The grow of stainless steel industry in Indonesia


stainlessindonesiaAccording to the Indonesian Iron and Steel Industry Association (IISIA) the country’s stainless steel industry could grow aggressively over the next few years as demand from infrastructure projects is forecast to surge, Rajesh Khosla, a member of IISIA, said on the weekend that the national stainless steel industry would likely grow rapidly in the next five to seven years, driven by the growing use of steel in infrastructure projects.

“It is estimated that infrastructure projects will consume more stainless steel in the future,” he told The Jakarta Post. The government is currently urging all domestic industries to boost their output of downstream products made from mineral resources and thereby add more value to their production. The administration of President Joko “Jokowi” Widodo aims to implement a number of large-scale infrastructure projects, ranging from energy production to transportation links.

Another member of the IISIA, Deepak Agarwal, said that unlike its neighbors, such as Thailand, Indonesia currently used raw steel for many infrastructure projects that would actually be better served with stainless steel. Non-rusting stainless steel is commonly used for various applications from eating utensils to water tanks.

The material — which contains a minimum chromium content of 10.5 percent — is also used in a range of infrastructure projects, such as skyscrapers, bridges and monuments. At present, Indonesia lags behind other countries in the use of stainless steel on its domestic market, Deepak said. Indonesia’s annual per-capita consumption of stainless steel amounts to merely 0.6 kilogram, a far cry from the world’s average per-capita consumption of 5.5 kg, according to IISIA estimates.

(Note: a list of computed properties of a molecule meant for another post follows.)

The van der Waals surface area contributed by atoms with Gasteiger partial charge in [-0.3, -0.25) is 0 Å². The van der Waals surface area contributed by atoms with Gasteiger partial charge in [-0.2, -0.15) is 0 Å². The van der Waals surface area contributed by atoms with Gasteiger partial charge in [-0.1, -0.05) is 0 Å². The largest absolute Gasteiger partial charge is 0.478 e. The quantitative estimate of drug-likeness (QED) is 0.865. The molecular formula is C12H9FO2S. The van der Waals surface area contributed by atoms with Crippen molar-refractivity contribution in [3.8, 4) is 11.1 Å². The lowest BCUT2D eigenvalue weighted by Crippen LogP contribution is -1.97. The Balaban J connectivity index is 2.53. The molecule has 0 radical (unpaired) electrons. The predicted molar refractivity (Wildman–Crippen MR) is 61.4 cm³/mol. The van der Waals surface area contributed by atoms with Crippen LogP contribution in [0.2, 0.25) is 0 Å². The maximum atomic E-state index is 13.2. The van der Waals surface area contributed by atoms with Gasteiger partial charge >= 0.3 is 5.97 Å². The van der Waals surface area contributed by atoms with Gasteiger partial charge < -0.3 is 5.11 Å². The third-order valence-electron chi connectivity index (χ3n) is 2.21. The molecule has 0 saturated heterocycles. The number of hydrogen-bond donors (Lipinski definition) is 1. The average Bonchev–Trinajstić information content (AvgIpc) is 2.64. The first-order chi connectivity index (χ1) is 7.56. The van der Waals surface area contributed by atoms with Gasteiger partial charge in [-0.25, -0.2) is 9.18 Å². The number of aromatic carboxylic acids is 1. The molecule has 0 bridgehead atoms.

The country has an annual stainless steel production capacity of 150,000 tons, but currently produces only around 100,000 tons, according to IISIA data. That figure is far smaller than the country’s annual production of raw steel, which amounts to some 4 million tons. Rajesh said the Indonesian stainless steel industry was currently focusing on developing its domestic market, with only around 30 percent of the total output being exported. Meanwhile, the Trade Ministry’s acting director general for foreign trade, Karyanto Suprih, urged local stainless steel producers to boost their exports to Malaysia, as the neighboring country had recently stopped its antidumping investigation on imported cold-rolled stainless steel.

The Malaysian government announced in a statement dated Sept. 21 that it had ended its antidumping investigation on imported cold-rolled stainless steel from Taiwan, France, Hong Kong, Japan, China, Finland, Indonesia, South Korea and Vietnam as it had found no material injury from the import activities. IISIA’s Rajesh said, however, that the termination of the investigation would not necessarily boost Indonesia’s total stainless steel exports significantly, as only around 3 percent of national production was currently shipped to Malaysia.